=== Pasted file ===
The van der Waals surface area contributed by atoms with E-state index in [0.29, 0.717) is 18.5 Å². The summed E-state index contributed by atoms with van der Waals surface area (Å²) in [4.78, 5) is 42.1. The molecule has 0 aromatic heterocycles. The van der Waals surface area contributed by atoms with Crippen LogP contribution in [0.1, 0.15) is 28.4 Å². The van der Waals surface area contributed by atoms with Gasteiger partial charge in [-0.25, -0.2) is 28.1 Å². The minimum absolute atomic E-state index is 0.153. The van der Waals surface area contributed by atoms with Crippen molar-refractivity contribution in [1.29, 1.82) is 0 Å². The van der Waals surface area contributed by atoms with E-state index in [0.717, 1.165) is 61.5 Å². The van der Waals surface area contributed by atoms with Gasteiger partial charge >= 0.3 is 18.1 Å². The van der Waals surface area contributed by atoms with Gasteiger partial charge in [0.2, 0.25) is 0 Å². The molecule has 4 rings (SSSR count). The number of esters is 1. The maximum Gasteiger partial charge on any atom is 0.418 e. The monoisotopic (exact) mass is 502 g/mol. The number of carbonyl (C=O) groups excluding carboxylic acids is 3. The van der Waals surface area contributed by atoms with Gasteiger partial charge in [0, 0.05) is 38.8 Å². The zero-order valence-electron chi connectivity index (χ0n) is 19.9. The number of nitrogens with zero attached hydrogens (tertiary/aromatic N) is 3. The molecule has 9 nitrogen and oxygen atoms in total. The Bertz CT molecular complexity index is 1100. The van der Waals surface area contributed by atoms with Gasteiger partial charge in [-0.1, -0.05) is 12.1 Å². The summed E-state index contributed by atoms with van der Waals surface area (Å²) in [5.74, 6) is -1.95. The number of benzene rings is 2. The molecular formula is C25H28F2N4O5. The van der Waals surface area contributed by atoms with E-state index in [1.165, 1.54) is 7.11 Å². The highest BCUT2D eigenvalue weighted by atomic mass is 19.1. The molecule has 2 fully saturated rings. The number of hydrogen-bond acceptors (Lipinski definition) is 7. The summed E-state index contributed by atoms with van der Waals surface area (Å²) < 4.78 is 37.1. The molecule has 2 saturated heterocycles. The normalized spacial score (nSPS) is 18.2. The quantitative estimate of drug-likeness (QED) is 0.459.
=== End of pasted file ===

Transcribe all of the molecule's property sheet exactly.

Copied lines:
The van der Waals surface area contributed by atoms with E-state index in [0.29, 0.717) is 18.5 Å². The summed E-state index contributed by atoms with van der Waals surface area (Å²) in [4.78, 5) is 42.1. The molecule has 0 aromatic heterocycles. The van der Waals surface area contributed by atoms with Crippen LogP contribution in [0.1, 0.15) is 28.4 Å². The van der Waals surface area contributed by atoms with Gasteiger partial charge in [-0.25, -0.2) is 28.1 Å². The minimum absolute atomic E-state index is 0.153. The van der Waals surface area contributed by atoms with Crippen molar-refractivity contribution in [1.29, 1.82) is 0 Å². The van der Waals surface area contributed by atoms with E-state index in [0.717, 1.165) is 61.5 Å². The van der Waals surface area contributed by atoms with Gasteiger partial charge >= 0.3 is 18.1 Å². The van der Waals surface area contributed by atoms with Gasteiger partial charge in [0.2, 0.25) is 0 Å². The molecule has 4 rings (SSSR count). The number of esters is 1. The maximum Gasteiger partial charge on any atom is 0.418 e. The monoisotopic (exact) mass is 502 g/mol. The number of carbonyl (C=O) groups excluding carboxylic acids is 3. The van der Waals surface area contributed by atoms with Gasteiger partial charge in [0, 0.05) is 38.8 Å². The zero-order valence-electron chi connectivity index (χ0n) is 19.9. The number of nitrogens with zero attached hydrogens (tertiary/aromatic N) is 3. The molecule has 9 nitrogen and oxygen atoms in total. The Bertz CT molecular complexity index is 1100. The van der Waals surface area contributed by atoms with Gasteiger partial charge in [-0.1, -0.05) is 12.1 Å². The summed E-state index contributed by atoms with van der Waals surface area (Å²) in [5.74, 6) is -1.95. The number of benzene rings is 2. The molecular formula is C25H28F2N4O5. The van der Waals surface area contributed by atoms with E-state index in [1.165, 1.54) is 7.11 Å². The highest BCUT2D eigenvalue weighted by atomic mass is 19.1. The molecule has 2 fully saturated rings. The number of hydrogen-bond acceptors (Lipinski definition) is 7. The summed E-state index contributed by atoms with van der Waals surface area (Å²) < 4.78 is 37.1. The molecule has 2 saturated heterocycles. The normalized spacial score (nSPS) is 18.2. The quantitative estimate of drug-likeness (QED) is 0.459.